Video & Transcript: Hawkeyes Preparing for Tough Missouri Squad
LISA BLUDER: I mean, we’re glad to be here today. I
mean, only 32 are standing now, and so we’re glad that
we’re one of them. You know, we don’t feel like we
played maybe our best game of the year yesterday, and
that’s probably okay. We survived, we moved on, and
we’re forgetting about that and moving on to our full
focus on Missouri. I heard Robin after the game say
she didn’t think her team played the best game, either.
I think both of us are going to have our teams ready to
Missouri obviously a very good defensive team, good
defense, and good three-point defense. Cunningham
is just so much to handle. She is a terrific All-American
type player, but this is a team that I know that we’re
going to have to have an incredible focus tomorrow and
it’s going to be a lot more physical than it was
yesterday, and we’re going to have to be able to be
mentally strong as well as physically strong tomorrow.
Q. Megan, I’m assuming you’re used to seeing
doubles and triples like you saw against Mercer
yesterday, but it looked pretty physical. Was that
something you were also used to or something you
had to fight through in that game?
MEGAN GUSTAFSON: Yeah, you know, seeing double
and triple teams being physical is something I’ve been
used to all year long, and so I think especially in the
Big Ten conference they’ve been very physical, and I
think it’s prepared me well, especially going into this
Q. Megan, what are your thoughts on Sophie
Cunningham, and how hard of a guard is she?
MEGAN GUSTAFSON: Yeah, she’s a really good
player. She’s a tall guard, too, and that’s always hard
to have. It’s one thing if you’re a really good guard, but
if you have length and size, that’s pretty hard. Again,
hats off to her, she’s a great player, and we’re going to
have to be ready on her defensively.
Q. Megan, you mentioned Sophie, but when you
combine Sophie with Cierra obviously coming in
halfway through the season, how much do you
think the addition of Cierra gives them a different
MEGAN GUSTAFSON: Yeah, it’s kind of a one-two
punch there, so we’ve got to be ready for that. They
both work pretty well together. Again, we just have to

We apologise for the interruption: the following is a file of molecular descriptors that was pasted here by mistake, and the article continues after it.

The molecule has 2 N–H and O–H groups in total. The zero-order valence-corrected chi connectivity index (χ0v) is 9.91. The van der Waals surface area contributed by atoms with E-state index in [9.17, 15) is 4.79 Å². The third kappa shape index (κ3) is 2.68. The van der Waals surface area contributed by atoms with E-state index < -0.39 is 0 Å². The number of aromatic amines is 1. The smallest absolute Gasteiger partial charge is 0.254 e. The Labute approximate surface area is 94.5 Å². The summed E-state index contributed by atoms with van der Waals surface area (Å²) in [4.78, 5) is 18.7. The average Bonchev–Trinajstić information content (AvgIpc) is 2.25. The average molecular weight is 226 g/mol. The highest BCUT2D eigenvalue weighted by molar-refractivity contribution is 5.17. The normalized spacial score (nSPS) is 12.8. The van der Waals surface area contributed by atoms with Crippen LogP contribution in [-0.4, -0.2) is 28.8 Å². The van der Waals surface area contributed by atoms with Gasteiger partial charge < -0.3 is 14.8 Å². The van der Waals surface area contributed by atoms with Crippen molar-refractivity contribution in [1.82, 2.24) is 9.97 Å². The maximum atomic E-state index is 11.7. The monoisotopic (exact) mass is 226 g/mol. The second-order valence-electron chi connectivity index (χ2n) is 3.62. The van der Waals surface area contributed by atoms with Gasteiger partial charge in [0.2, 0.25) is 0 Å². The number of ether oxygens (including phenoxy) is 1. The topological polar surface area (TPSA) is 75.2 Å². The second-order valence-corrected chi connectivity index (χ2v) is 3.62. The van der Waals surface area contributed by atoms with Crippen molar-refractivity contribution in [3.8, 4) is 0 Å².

be ready, be prepared and to be able to play our
principles defensively. They’re both really longer,
especially guard, and then post, she’s about 6’4″, so
we’ve got to be ready for that play, and just be ready for
Q. Megan, you’re one of three senior starters. This
is really your last game at Carver-Hawkeye
tomorrow. Have you thought about that?
Obviously you would like to go out with a win.
Have you thought about this being your last game?
MEGAN GUSTAFSON: Yeah, I’ve thought about it a
little bit. I think I’m just going to go into it like any other
game, preparing for it and not really wanting to think
about that. But at the same time I’m going to play my
heart out and I know my teammates are, and it’s going
to be a lot more sweeter when we get a win, and so
then it won’t be as sad not having to play in Carver
Q. Kathleen, yesterday Mercer was able to apply a
lot of pressure and force turnovers. How do you
remedy that going into a match-up against
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KATHLEEN DOYLE: Yeah, I think just being a triple
threat is really important, and like Coach said it’s going
to be even more of a physical game, so us guards
need to be prepared out on the perimeter staying in
triple threat and making sure we have all of our
Q. Kathleen, I know down the stretch of that game
you were pretty pumped, kind of pumping up the
crowd. Do you imagine that same type of
atmosphere for tomorrow’s game?
KATHLEEN DOYLE: He yeah, we have the best fans in
the country so I’m assuming they’re going to come out
in full force for us, and we really appreciate all of them
coming out all year long, and I really don’t doubt that
that will happen again.
Q. You mentioned Sophie Cunningham already, but
I don’t know if you can kind of talk a little bit more
about the challenges she gives different defenses
when you kind of watch her in that game and watch
her on tape?
LISA BLUDER: Yeah, she can just score in so many
different ways. She’s shooting 50 percent from the
three-point line, range, but she’ll beat you off the drive.
They do a great job of setting ball screens for her and
getting her open for the drive, and then she can postup and do a great job drawing fouls on the block. So
she is a very tough assignment. Yeah, just a really
good — and you know, senior. She’s got all this
experience. She’s been playing there since her
freshman year she’s been a starter, and obviously just
like all seniors, they don’t want to see their seasons
come to an end right now, so they play with a little